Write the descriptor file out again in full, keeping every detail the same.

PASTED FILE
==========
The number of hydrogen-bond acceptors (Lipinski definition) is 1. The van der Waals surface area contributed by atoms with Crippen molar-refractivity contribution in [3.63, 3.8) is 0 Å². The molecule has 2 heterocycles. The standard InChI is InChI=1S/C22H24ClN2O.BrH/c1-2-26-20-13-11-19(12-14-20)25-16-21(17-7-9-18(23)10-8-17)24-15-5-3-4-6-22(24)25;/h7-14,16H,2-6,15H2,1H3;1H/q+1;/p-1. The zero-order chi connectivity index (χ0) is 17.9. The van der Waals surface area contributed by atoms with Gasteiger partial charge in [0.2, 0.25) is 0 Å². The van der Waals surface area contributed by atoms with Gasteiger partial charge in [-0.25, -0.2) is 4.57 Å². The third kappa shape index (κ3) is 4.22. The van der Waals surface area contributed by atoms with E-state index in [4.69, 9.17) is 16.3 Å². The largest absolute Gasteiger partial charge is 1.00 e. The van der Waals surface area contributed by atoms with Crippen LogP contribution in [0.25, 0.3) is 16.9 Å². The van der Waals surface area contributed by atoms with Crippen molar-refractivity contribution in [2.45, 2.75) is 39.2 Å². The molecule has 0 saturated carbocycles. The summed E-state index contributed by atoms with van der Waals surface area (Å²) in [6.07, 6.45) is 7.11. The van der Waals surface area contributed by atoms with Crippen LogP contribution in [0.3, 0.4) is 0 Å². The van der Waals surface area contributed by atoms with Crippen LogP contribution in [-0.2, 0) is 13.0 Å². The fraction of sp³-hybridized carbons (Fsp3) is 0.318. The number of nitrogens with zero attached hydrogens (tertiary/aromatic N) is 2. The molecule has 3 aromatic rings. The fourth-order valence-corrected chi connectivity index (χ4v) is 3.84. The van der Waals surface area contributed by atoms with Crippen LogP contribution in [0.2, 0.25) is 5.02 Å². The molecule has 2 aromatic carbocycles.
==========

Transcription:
The number of hydrogen-bond acceptors (Lipinski definition) is 1. The van der Waals surface area contributed by atoms with Crippen molar-refractivity contribution in [3.63, 3.8) is 0 Å². The molecule has 2 heterocycles. The standard InChI is InChI=1S/C22H24ClN2O.BrH/c1-2-26-20-13-11-19(12-14-20)25-16-21(17-7-9-18(23)10-8-17)24-15-5-3-4-6-22(24)25;/h7-14,16H,2-6,15H2,1H3;1H/q+1;/p-1. The zero-order chi connectivity index (χ0) is 17.9. The van der Waals surface area contributed by atoms with Gasteiger partial charge in [0.2, 0.25) is 0 Å². The van der Waals surface area contributed by atoms with Gasteiger partial charge in [-0.25, -0.2) is 4.57 Å². The third kappa shape index (κ3) is 4.22. The van der Waals surface area contributed by atoms with E-state index in [4.69, 9.17) is 16.3 Å². The largest absolute Gasteiger partial charge is 1.00 e. The van der Waals surface area contributed by atoms with Crippen LogP contribution in [0.25, 0.3) is 16.9 Å². The van der Waals surface area contributed by atoms with Crippen molar-refractivity contribution in [2.45, 2.75) is 39.2 Å². The molecule has 0 saturated carbocycles. The summed E-state index contributed by atoms with van der Waals surface area (Å²) in [6.07, 6.45) is 7.11. The van der Waals surface area contributed by atoms with Crippen LogP contribution in [0.3, 0.4) is 0 Å². The van der Waals surface area contributed by atoms with Crippen LogP contribution in [-0.2, 0) is 13.0 Å². The fraction of sp³-hybridized carbons (Fsp3) is 0.318. The number of nitrogens with zero attached hydrogens (tertiary/aromatic N) is 2. The molecule has 3 aromatic rings. The fourth-order valence-corrected chi connectivity index (χ4v) is 3.84. The van der Waals surface area contributed by atoms with Crippen LogP contribution in [0.2, 0.25) is 5.02 Å². The molecule has 2 aromatic carbocycles.